Billy Boy Arnold penned the Chicago classics I Wish You Would and I Ain't Got You, songs covered by a list of musicians longer than your arm. He also was the cat playing harp on Bo Diddley's 1955 I'm a Man, a blues standard, if not definitive then goddamned close to it. A couple years ago, recording his 2012 Blue and Lonesome, he recruited none other than T.S. McPhee & the Groundhogs, one of my fave ol' blues-psych-rock outfits from the late 60s. Arnold was 77 at the time, so how damned hip was that? On the Stony Plain label, the same one this CD appears within, Rory Block has released a series of five drop dead killer tributes to blues greats who have passed on, but labelmate Duke Robillard decided it was high time to also keep the cats still kickin' out the jams in the public eye, so he produced The Blues Soul of Billy Boy Arnold.
The CD's kind of a walk back to that great old London Sessions series of the 70s teaming up rock legends with blues masters for sets of tunes reinvigorating interest in the men who'd helped create rock and roll. No, you won't hear Rory Gallagher, Eric Clapton, Charlie Watts, or any of the estimable menagerie that participated in that very successful parade, but you will get the Duke, Mark Texeira, Bruce Bears, and several other rock steady gentz backing Arnold as he lays down a generous 14-spot of laid back, friendly, c'mon-n-have-a-sip-of-this-whiskey-with-me renditions of his own and others' comps.
Don't Set Me Free, however, gets spunky and jive-footed, Billy Boy's singing still cool as a cucumber as the instruments ramp up and background singers step in. Robillard has deep sympathies with Arnold's wide palette of styles, Duke a modern day master of many himself, from swing to jump to rock to blues and all points in between, so he was the perfect cat to head the project up, intent that the now-79-year old keep his presence front and center. More, a stock of solid solos from each, guitar and harmonica, is a mainstay of the release, neither wasting a note, anchored to the floor like two Gibralters while straining at the leash, steamships ready to ply the Mississippi.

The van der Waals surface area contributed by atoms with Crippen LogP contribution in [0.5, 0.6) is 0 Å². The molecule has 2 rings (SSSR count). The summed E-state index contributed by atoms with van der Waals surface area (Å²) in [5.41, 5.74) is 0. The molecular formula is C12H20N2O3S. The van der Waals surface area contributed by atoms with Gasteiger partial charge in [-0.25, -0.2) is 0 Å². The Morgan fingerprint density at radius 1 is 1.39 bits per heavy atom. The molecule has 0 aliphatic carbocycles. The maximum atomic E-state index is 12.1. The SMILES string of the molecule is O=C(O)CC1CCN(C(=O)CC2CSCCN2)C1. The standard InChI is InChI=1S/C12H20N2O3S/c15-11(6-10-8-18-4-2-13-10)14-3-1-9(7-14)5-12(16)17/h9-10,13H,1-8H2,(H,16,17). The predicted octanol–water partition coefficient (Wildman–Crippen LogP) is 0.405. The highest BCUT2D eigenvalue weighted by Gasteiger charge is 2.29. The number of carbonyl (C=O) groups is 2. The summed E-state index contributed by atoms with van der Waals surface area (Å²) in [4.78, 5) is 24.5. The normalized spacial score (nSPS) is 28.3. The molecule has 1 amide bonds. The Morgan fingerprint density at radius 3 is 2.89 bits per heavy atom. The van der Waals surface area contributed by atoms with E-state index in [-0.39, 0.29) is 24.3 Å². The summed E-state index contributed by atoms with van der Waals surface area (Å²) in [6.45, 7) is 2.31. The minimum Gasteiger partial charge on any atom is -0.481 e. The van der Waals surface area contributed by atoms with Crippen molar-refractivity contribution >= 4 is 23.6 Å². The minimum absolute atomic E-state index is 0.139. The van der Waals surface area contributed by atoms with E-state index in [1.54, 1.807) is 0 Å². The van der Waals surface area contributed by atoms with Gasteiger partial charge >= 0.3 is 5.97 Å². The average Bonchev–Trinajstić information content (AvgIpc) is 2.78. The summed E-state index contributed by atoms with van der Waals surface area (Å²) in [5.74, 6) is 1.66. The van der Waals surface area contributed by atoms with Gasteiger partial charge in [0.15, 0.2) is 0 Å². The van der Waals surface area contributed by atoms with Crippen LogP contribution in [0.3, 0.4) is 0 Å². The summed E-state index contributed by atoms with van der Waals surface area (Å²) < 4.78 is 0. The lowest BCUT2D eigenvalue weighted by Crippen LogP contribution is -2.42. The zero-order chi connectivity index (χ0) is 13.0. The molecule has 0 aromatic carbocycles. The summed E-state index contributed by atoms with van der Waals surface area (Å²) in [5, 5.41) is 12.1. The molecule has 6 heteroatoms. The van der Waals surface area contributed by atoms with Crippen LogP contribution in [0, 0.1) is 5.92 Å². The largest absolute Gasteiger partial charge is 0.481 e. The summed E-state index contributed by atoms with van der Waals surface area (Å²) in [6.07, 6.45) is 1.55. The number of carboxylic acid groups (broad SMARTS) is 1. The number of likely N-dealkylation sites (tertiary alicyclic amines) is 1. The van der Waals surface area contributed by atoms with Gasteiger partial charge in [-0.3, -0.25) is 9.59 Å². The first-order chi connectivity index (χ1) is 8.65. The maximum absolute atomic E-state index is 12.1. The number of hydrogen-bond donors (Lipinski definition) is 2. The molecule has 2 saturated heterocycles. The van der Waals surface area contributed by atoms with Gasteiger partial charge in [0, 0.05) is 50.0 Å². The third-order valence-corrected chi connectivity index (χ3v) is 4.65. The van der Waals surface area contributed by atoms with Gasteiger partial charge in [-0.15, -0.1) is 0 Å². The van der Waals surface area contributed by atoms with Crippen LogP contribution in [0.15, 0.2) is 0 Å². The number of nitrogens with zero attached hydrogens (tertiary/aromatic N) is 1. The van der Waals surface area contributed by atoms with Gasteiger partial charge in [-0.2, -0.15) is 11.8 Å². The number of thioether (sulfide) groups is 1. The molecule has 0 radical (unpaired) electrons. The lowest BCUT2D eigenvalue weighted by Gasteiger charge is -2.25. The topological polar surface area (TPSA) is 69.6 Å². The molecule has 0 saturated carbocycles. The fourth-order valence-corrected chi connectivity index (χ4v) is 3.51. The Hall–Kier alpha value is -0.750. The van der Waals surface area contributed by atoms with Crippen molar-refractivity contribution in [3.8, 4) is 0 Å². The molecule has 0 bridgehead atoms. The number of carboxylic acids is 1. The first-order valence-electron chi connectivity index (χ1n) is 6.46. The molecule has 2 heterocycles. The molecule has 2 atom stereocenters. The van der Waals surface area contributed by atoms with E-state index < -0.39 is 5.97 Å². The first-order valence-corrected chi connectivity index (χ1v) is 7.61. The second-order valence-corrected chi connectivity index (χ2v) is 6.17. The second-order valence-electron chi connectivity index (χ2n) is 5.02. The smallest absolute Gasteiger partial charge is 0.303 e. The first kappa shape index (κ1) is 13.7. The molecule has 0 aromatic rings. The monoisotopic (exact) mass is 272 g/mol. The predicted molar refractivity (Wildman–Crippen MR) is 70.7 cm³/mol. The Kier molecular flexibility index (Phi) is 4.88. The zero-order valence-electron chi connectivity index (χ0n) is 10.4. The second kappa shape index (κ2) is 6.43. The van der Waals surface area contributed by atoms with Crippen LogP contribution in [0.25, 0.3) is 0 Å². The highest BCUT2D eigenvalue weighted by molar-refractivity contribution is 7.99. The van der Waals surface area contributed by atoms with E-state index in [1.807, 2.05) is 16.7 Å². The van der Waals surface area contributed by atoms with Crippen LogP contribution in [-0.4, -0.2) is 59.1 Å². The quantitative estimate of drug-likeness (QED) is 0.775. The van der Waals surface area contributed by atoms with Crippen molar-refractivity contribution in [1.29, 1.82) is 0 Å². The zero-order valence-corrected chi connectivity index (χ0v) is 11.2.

The pair's take on B.B. King's Worried Dream is jaw-droppingly Fleetwood Mac-ish, from back when Peter Green was in his glory, a version as though from the old Blue Horizon label, Mike Vernon at the controls. The do-up of Chuck Berry's Nadine is just as hip—nothing fancy, just a great faithful rendition that rocks, rocks, rocks. One can almost picture Robillard duck walking in the studio. Arnold's own Keep on Rubbing is an oddly but happily metered six-minuter that closes the CD with a combination of bawdy refrains offsetting anecdotal narrative kind of like Clarence Carter's Strokin' and Berry's My Dingaling…and I suspect it just might provoke the same kinda Republican prudery Robert Christgau fired at Chuck's delightful ribaldry way back when. Great!!! Not only is the humorous, sly, mellifluous, grand bluesmeister Arnold still producing top-drawer work, he's also managing to irk the Bowdlers and churchy prudes among us as well. Would that we all could say the same.
Edited by: David N. Pyles
Copyright 2014, Peterborough Folk Music Society.
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